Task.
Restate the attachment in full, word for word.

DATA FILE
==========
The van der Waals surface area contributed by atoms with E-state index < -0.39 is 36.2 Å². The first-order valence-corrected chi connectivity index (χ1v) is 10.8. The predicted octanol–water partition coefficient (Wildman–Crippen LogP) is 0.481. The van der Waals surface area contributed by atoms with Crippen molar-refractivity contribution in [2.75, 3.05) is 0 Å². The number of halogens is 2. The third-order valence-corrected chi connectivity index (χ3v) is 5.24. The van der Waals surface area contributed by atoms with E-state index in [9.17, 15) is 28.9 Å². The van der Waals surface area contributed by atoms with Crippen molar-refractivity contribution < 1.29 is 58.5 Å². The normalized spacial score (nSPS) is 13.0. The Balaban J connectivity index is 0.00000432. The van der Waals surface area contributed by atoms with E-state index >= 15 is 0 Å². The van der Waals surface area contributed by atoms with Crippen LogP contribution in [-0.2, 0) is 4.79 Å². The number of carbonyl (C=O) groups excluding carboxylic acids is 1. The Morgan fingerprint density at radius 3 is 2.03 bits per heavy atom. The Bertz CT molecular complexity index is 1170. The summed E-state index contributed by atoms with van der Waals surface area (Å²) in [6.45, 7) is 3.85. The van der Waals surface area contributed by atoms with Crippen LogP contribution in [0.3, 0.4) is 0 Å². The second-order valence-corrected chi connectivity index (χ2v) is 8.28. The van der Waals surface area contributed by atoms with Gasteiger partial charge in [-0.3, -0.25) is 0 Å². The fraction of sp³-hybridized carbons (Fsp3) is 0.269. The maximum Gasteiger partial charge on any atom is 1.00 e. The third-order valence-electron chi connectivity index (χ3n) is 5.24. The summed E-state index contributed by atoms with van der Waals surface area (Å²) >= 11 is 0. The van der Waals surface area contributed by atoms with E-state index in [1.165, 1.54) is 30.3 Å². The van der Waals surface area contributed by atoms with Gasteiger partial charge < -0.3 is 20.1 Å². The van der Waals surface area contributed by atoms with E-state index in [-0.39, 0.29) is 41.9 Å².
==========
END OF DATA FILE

The van der Waals surface area contributed by atoms with E-state index < -0.39 is 36.2 Å². The first-order valence-corrected chi connectivity index (χ1v) is 10.8. The predicted octanol–water partition coefficient (Wildman–Crippen LogP) is 0.481. The van der Waals surface area contributed by atoms with Crippen molar-refractivity contribution in [2.75, 3.05) is 0 Å². The number of halogens is 2. The third-order valence-corrected chi connectivity index (χ3v) is 5.24. The van der Waals surface area contributed by atoms with E-state index in [9.17, 15) is 28.9 Å². The van der Waals surface area contributed by atoms with Crippen molar-refractivity contribution < 1.29 is 58.5 Å². The normalized spacial score (nSPS) is 13.0. The Balaban J connectivity index is 0.00000432. The van der Waals surface area contributed by atoms with E-state index >= 15 is 0 Å². The van der Waals surface area contributed by atoms with Crippen LogP contribution in [-0.2, 0) is 4.79 Å². The number of carbonyl (C=O) groups excluding carboxylic acids is 1. The Morgan fingerprint density at radius 3 is 2.03 bits per heavy atom. The Bertz CT molecular complexity index is 1170. The summed E-state index contributed by atoms with van der Waals surface area (Å²) in [6.45, 7) is 3.85. The van der Waals surface area contributed by atoms with Crippen LogP contribution in [0.3, 0.4) is 0 Å². The second-order valence-corrected chi connectivity index (χ2v) is 8.28. The van der Waals surface area contributed by atoms with Gasteiger partial charge in [-0.3, -0.25) is 0 Å². The fraction of sp³-hybridized carbons (Fsp3) is 0.269. The maximum Gasteiger partial charge on any atom is 1.00 e. The third-order valence-electron chi connectivity index (χ3n) is 5.24. The summed E-state index contributed by atoms with van der Waals surface area (Å²) >= 11 is 0. The van der Waals surface area contributed by atoms with E-state index in [1.165, 1.54) is 30.3 Å². The van der Waals surface area contributed by atoms with Gasteiger partial charge < -0.3 is 20.1 Å². The van der Waals surface area contributed by atoms with E-state index in [-0.39, 0.29) is 41.9 Å².